Author Topic: An exercise to help you with shooting  (Read 817 times)

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CR Williams

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An exercise to help you with shooting
« on: June 22, 2016, 06:13:32 AM »
When shooting from a static position unsupported you want a structure that will transmit the recoil of the weapon into the ground. It is the same principle as a reverse punch in karate just in the reverse. Power flows up from the ground in one case and down into the ground in another.

In this and cases where you are moving but not dynamically (steady-state or stop-start) it helps to be able to set the grip from the shoulder out. This exercise, a Reverse Kettlebell Shoulder Press, will help you develop strength from shoulder to hand so you can do that.

You will need either a kettlebell or a dumbbell small enough to hold by one end (start light with this because of the need to get balance correctly). Take the kettlebell up and set it upside-down (bottom pointing directly up) at shoulder level and press directly upward and back for your chosen number of repetitions. Shift to the other side and repeat. With a dumbbell you will have to hold it by one end and balance it vertically. It's easier and I think does move for the grip to use a kettlebell for this one.

The difference between this and a standard dumbell shoulder press is the additional emphasis it puts on the forearm/wrist/hand because of the need to keep the kettlebell reversed vertically. This should translate pretty well into a better grip, better set and structure from shoulder to hand, and better recoil management when shooting handguns.

I'll eventually get some photos up of the exercise. Otherwise, that's it. Enjoy.

« Last Edit: June 23, 2016, 06:13:43 PM by CR Williams »
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Taurian

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Re: An exercise to help you with shooting
« Reply #1 on: June 22, 2016, 08:34:16 AM »
I would only add that some arm, wrist, and shoulder rotations should be done to warm up prior to the actual lifting.

I look forward to images, CR.
What most 21st Century Americans simply do not grasp is that the Constitution and Bill of Rights were not written to to give rights to the citizens of our then-new nation, but was instead written to tightly constrain the federal government.

CR Williams

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Re: An exercise to help you with shooting
« Reply #2 on: June 23, 2016, 06:09:54 PM »
[attachimg=1]

This is it. Note the position of the kettlebell. This is why it works the hand, wrist and forearm like it does. You could do this with a dumbbell if you balance it vertically. Standard dumbbell presses won't work the forearms, wrists and hands like this does.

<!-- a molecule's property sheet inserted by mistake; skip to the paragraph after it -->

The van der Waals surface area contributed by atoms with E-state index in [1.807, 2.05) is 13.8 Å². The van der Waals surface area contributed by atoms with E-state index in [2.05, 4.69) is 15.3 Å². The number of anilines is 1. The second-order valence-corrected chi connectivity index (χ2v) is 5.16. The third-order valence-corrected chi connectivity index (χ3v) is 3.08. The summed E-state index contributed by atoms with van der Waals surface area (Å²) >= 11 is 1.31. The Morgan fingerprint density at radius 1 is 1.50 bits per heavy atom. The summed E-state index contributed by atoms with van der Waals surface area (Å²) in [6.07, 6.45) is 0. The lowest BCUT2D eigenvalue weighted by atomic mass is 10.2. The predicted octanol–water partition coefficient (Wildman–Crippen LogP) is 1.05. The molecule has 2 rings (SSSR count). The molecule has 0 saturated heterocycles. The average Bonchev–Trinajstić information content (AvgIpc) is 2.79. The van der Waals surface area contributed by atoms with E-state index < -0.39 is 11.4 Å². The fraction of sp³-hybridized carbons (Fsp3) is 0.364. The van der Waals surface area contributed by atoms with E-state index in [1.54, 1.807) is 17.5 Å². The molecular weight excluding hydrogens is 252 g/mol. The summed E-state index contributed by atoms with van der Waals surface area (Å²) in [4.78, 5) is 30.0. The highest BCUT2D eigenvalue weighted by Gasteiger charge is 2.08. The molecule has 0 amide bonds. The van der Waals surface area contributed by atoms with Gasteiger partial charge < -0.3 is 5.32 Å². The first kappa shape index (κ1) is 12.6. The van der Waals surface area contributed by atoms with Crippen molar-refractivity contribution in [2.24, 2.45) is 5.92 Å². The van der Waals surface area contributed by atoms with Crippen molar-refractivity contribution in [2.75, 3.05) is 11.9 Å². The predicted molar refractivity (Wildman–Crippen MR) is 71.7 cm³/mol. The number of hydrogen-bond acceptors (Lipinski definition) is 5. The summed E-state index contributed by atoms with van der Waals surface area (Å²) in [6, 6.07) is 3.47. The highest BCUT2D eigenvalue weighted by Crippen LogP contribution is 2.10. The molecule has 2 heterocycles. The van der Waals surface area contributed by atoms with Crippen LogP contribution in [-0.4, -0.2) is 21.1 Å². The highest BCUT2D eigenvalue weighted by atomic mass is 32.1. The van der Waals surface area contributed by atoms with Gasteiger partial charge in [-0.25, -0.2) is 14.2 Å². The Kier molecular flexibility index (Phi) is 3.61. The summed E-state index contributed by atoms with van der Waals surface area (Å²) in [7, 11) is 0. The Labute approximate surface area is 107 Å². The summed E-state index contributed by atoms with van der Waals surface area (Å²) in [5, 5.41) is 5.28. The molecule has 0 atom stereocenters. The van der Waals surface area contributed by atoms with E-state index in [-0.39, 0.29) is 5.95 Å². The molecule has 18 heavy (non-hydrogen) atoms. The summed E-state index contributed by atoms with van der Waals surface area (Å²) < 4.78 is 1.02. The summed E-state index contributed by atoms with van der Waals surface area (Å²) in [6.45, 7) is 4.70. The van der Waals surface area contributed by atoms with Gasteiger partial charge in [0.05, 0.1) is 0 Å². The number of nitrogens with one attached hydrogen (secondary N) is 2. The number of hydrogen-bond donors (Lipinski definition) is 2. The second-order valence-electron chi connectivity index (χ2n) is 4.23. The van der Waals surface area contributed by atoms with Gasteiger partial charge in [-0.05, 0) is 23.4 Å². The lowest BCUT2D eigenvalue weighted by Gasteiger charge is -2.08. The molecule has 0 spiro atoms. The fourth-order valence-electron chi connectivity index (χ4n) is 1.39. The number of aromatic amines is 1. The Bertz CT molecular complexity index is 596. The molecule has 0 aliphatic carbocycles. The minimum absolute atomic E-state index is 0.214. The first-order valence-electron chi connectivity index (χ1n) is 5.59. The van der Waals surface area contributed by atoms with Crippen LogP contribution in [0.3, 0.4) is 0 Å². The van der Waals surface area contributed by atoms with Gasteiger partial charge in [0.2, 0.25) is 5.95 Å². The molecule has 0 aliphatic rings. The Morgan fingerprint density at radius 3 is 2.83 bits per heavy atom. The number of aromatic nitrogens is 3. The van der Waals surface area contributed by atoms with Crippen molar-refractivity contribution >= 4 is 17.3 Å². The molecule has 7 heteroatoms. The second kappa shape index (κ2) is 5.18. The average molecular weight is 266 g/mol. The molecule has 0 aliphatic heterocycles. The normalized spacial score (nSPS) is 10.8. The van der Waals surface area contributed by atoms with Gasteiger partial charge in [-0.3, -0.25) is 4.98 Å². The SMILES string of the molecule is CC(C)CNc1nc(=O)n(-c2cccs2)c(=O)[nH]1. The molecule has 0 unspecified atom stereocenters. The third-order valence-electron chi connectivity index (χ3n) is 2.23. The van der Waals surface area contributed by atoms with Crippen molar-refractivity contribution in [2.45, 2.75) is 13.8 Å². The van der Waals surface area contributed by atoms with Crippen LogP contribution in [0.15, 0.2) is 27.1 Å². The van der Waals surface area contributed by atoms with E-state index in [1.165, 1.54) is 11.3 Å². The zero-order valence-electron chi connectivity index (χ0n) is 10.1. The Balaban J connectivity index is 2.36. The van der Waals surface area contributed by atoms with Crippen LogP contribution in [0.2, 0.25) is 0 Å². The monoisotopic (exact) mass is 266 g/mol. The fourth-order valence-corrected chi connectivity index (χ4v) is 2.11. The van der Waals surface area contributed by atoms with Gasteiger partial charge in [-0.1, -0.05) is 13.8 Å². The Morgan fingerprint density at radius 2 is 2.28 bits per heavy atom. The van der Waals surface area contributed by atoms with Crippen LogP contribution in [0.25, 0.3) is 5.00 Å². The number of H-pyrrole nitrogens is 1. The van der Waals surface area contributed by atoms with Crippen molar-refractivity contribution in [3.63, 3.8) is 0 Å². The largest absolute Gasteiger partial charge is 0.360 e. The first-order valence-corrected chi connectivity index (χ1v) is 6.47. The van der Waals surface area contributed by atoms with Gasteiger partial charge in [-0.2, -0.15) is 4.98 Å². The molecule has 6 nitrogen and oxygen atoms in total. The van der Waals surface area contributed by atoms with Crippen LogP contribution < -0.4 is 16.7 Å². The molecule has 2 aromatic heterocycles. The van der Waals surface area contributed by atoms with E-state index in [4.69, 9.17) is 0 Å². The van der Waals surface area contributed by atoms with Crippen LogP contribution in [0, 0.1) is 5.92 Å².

Note: This is the lightest kettlebell I have and when I started this I did five repetitions. That was all I could handle at the time. I'm doing better now. Start light with this and make sure of control of the weight throughout the movement.
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Taurian

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Re: An exercise to help you with shooting
« Reply #3 on: June 24, 2016, 05:05:44 AM »
What, in your opinion, would be a good starting weight?

Considering that most pistols weigh very light these days, and even RCPs (Rifle Caliber Pistols) are not all that heavy, maybe 3-5 pounds might be a good starting point?
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CR Williams

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Re: An exercise to help you with shooting
« Reply #4 on: June 24, 2016, 05:48:27 AM »
What, in your opinion, would be a good starting weight?

Considering that most pistols weigh very light these days, and even RCPs (Rifle Caliber Pistols) are not all that heavy, maybe 3-5 pounds might be a good starting point?

I would not go less than five pounds and would suggest trying ten. Part of that depends on where you're at now with condition of the shoulder and overall conditioning. I started (and am still working with) twenty pounds but I already had a conditioning basis for that. Without that I would have either used a five-pound dumbbell (small enough at the end to hold vertical) or obtained a ten-pound kettlebell.
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Taurian

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Re: An exercise to help you with shooting
« Reply #5 on: June 24, 2016, 06:03:35 AM »
What, in your opinion, would be a good starting weight?

Considering that most pistols weigh very light these days, and even RCPs (Rifle Caliber Pistols) are not all that heavy, maybe 3-5 pounds might be a good starting point?

I would not go less than five pounds and would suggest trying ten. Part of that depends on where you're at now with condition of the shoulder and overall conditioning. I started (and am still working with) twenty pounds but I already had a conditioning basis for that. Without that I would have either used a five-pound dumbbell (small enough at the end to hold vertical) or obtained a ten-pound kettlebell.

Thanks and good information!
What most 21st Century Americans simply do not grasp is that the Constitution and Bill of Rights were not written to to give rights to the citizens of our then-new nation, but was instead written to tightly constrain the federal government.